A Calming Retreat

In June, right after school was over, and before I had even completed my grading, I went on silent retreat at the Jesuit Center at Wernersville, probably my last time there, as the Jesuits are selling the building and grounds. I needed that healing time.

In the weeks since, I have been taking stock, clearing out my hoard (fabric, mostly, but more will come), and working on getting healthy.

Here is a little photo essay of my time on retreat:

On the way, I stopped and walked the labyrinth at St. Thomas’ Episcopal Church near Lititz. On the way out of the labyrinth, the word embodiment came to me. That became the focus of my retreat. When I got home, I listened to sonia renee taylor’s The Body is Not an Apology. I liked it so much that I bought my own copy so I can underline bits and read sections to my classes.
My room. First time I have had air conditioning. It was very hot, so I actually spent more time in my room than usual.

I took along a white cloth and some red thread. I have been inspired by several instagrammer embroiderers to begin to create a story cloth, something that’s not specifically functional, but is more of a journal, a dialogue with my inner self. On one of the first days there, I was meditating on something I’d read, a Buddhist idea about the base of the spine being where the three rivers meet. I began to consider what my three rivers are. Along with embodiment, I received creativity, and magic/mysticism. So I began embroidering the flowering hand image I found framed on the wall–for creativity. Then I embroidered a full body–my body–with wings and a crown, to represent embodiment, being alive within this body. And later, I embroidered my stump, the center of my current magical work, representing the inner work and the spiritual connection to the Source of All Life. All three are connected to a center cauldron, which is the place where the three rivers meet. Other images above include some collages I made while meditating, a painting (“You can become all flame,” said the ancient desert abba), and the back of my #alonetogether sweater, which I completed during retreat.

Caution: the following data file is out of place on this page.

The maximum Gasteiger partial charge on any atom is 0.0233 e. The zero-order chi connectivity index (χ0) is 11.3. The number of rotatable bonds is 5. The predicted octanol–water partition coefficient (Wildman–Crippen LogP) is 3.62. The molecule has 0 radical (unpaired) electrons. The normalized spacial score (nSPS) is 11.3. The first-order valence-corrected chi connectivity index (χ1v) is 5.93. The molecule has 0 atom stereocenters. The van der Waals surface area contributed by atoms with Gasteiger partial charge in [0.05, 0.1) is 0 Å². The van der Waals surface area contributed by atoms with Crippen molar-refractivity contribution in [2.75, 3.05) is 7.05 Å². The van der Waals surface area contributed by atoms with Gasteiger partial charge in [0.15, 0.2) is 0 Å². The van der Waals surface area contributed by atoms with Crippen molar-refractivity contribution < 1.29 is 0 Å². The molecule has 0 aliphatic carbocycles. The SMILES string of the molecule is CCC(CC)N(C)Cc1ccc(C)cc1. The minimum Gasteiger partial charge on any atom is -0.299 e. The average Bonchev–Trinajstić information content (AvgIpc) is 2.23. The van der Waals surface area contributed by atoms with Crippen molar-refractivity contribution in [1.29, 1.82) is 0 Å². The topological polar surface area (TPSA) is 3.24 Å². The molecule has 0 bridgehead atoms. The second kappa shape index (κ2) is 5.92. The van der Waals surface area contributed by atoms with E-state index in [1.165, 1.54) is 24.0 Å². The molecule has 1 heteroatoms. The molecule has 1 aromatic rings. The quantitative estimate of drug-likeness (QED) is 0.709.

Every year when I am at the monastery, I greet Jesus in the stairwell when I go up and down the stairs. This year, he and the painting of Mary with the sacred heart were especially meaningful as I held my anxieties about my father’s upcoming open-heart surgery (all has gone exceedingly well, and he is now recovering and regaining his strength).

More than almost anything, perhaps, I will miss this grand cathedral beech.

Holy Trees

The cathedral beech at the Jesuit Center.

Last year at this time, I was spending the better part of a week at the Jesuit Center in Wernersville with my favorite trees. The Jesuits are planning to close and sell the property in another year, so I will need to make one last pilgrimage in the coming year. The grounds require a great deal of upkeep and maintenance, as does the marvelous old building. The community of men who live there are aging, and there aren’t many of them anymore.

I long for someone to buy the place who could work with environmental groups to make it a nature preserve, to maintain the building as a spiritual retreat center, to keep caring for those holy trees.

May we do justice, love mercy, and walk humbly in Beauty!

“In one of the stars, I shall be living.
In one of them, I shall be laughing.
And so it will be as if all the stars were laughing
When you look at the sky at night.”
―The Little Prince, Antoine de Saint-Exupery


“All that you touch you change. All that you change changes you.” ―Octavia Butler


“The world is not to be put in order. The world is order. It is for us to put ourselves in unison with this order.” ―Henry Miller


“The greatest danger to our future is apathy.” ―Jane Goodall


Prayer for the World
by Rabbi Harold Kushner

Let the rain come and wash away
the ancient grudges, the bitter hatreds
held and nurtured over generations.
Let the rain wash away the memory
of the hurt, the neglect.
Then let the sun come out and
fill the sky with rainbows.
Let the warmth of the sun heal us